The Long Island Royals Under-16 Midget National team entered the weekend ranked No. 2 in the country with a 19-1 record. The club recently earned the championship of the East Coast College Cup in Connecticut, outscoring its opponents 23-4. The Royals defeated the Junior Bobcats in the tournament final, 3-2. The team has been led on the score sheet by Daniel LaFontaine (6 goals, 17 points), Joey Fallon (9 goals, 16 points), Justin Bailey (8 goals, 14 points), Nicholas Hutchison (4 goals, 13 points) and Michael Marnell (6 goals, 10 points). The defense and goalies Matt Atwell and Peter Fosso have been solid.
Head coach Pat LaFontaine assessed his team's performance last week and is looking forward to the next big tournament later this month in New Hampshire -- the Beantown Fall Classic.
Prior to the East Coast College Cup (on the campuses of Wesleyan University and Quinnipiac University), the big thing we stressed to the kids was consistency and preparation. We wanted to make sure the kids were preparing themselves each game. We didn't want to get too far ahead of ourselves, but consistency is such a key to success. Teaching these kids how to get the puck deep, blocking shots, positioning and moving the puck are little details that need to be done on a consistent basis -- it all adds up. The mental preparation is so important in getting yourself prepared every game and every shift, so we express that a lot and kind of go over strategies and details on what we think will work best against certain teams. Overall, I would think consistency is the biggest word.
Both our goalies had a strong tournament. We scored 24 goals and gave up only three in the five games. The kids found a way to win that last game and it was really exciting for them and for the fans knowing the hard work paid off. I really believe that four-month summer program we endured under Chris Reichart really helped improve the stamina and endurance.
The thing I'm impressed most with in watching these kids the last eight years is the speed and size of the kids. There's a real commitment at this level. The kids have been playing for a long time and there's a real passion and commitment on behalf of their parents and themselves. I like watching a player reach that next level and begin doing things they couldn't earlier in the season. That's when you see the team step up another level and find a way to win a big game. Those are things I like the most; seeing the kids develop on and off the ice. It's one thing to be the best hockey player you can be, but it's also important to be a good person off the ice as well.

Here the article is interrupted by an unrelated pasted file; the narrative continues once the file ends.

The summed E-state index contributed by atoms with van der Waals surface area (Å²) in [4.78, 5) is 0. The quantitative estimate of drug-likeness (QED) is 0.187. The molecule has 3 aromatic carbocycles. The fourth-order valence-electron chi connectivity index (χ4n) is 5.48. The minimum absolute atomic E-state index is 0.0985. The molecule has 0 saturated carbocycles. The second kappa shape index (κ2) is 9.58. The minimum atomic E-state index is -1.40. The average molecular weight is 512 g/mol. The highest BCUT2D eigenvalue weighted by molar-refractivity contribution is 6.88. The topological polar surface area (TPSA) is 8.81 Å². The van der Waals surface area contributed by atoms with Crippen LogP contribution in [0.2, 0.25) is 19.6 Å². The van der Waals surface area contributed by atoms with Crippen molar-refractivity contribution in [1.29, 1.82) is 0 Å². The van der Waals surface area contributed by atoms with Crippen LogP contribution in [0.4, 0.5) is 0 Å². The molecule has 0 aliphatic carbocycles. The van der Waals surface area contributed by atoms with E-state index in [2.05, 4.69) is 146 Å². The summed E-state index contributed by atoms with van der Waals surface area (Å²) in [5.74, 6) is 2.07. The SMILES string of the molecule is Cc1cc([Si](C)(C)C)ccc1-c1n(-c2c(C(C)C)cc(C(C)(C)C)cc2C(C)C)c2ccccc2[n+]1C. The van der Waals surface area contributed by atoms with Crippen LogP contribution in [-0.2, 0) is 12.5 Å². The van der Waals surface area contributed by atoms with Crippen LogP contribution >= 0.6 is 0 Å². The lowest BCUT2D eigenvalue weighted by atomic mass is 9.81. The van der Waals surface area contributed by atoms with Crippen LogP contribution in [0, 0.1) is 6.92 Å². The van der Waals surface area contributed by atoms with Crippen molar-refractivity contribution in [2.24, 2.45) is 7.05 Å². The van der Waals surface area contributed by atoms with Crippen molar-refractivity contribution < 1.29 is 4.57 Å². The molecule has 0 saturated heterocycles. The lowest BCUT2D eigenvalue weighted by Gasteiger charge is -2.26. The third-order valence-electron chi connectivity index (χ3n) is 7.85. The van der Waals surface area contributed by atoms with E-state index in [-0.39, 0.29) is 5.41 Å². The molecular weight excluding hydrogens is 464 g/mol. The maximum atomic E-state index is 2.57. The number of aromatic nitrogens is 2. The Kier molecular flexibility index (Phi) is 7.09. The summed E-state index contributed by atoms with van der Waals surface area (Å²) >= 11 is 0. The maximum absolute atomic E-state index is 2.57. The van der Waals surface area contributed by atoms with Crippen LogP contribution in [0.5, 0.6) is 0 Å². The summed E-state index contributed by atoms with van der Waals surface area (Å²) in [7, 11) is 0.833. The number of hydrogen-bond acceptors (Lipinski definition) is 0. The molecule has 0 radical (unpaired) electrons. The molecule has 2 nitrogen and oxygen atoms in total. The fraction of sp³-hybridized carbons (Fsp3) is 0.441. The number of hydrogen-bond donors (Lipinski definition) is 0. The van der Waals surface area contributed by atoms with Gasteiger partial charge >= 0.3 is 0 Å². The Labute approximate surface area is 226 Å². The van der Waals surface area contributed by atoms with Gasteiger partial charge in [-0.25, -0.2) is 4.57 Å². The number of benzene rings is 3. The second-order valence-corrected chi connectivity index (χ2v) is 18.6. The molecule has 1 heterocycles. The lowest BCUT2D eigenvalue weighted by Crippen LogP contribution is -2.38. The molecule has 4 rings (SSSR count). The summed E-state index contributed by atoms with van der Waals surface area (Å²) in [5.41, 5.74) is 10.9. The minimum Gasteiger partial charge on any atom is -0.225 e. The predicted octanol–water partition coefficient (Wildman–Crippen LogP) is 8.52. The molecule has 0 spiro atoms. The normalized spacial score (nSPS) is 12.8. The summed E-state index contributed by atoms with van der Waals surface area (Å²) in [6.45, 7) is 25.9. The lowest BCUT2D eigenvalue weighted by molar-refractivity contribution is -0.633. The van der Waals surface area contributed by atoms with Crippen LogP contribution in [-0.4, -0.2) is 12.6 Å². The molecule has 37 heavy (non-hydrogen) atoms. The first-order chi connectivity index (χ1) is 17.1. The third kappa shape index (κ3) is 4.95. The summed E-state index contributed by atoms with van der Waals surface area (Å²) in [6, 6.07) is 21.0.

The guys rallied around each other and played well, and we were excited to win the College Cup. Afterwards, we celebrated in the locker room, but you still have to remember they are 15- and 16-year-old kids, so while you have to let them enjoy that moment, you also have to remind them tomorrow's another day. You have to keep things in perspective. You have to keep it at an even keel because there's so much more to achieve.
Overall, all four of our forward lines have been really good. Really the fourth line we might put on the ice might be the best line on the ice that night. We're consistent and we're fortunate. The defensive pairs have been good too; we have a real well balanced team and all the kids work hard. I'm a big believer in backchecking just as hard as you forecheck. Coming back is important. We take a lot of pride in coming back harder into our zone than on the attack -- we've always stressed the back end.
I don't think it's really truly going to sink in until we drop the puck, to be honest. I know there's going to be a lot of smoke and mirrors with the media attention and all that. We came [Monday] and it was sort of a light day to get things organized. We just want to focus in on the business aspect, the game itself. That's what we're preparing to do. Get these next couple of days out of the way and it's game on.
— Lightning captain Steven Stamkos on playing in his first Stanley Cup Final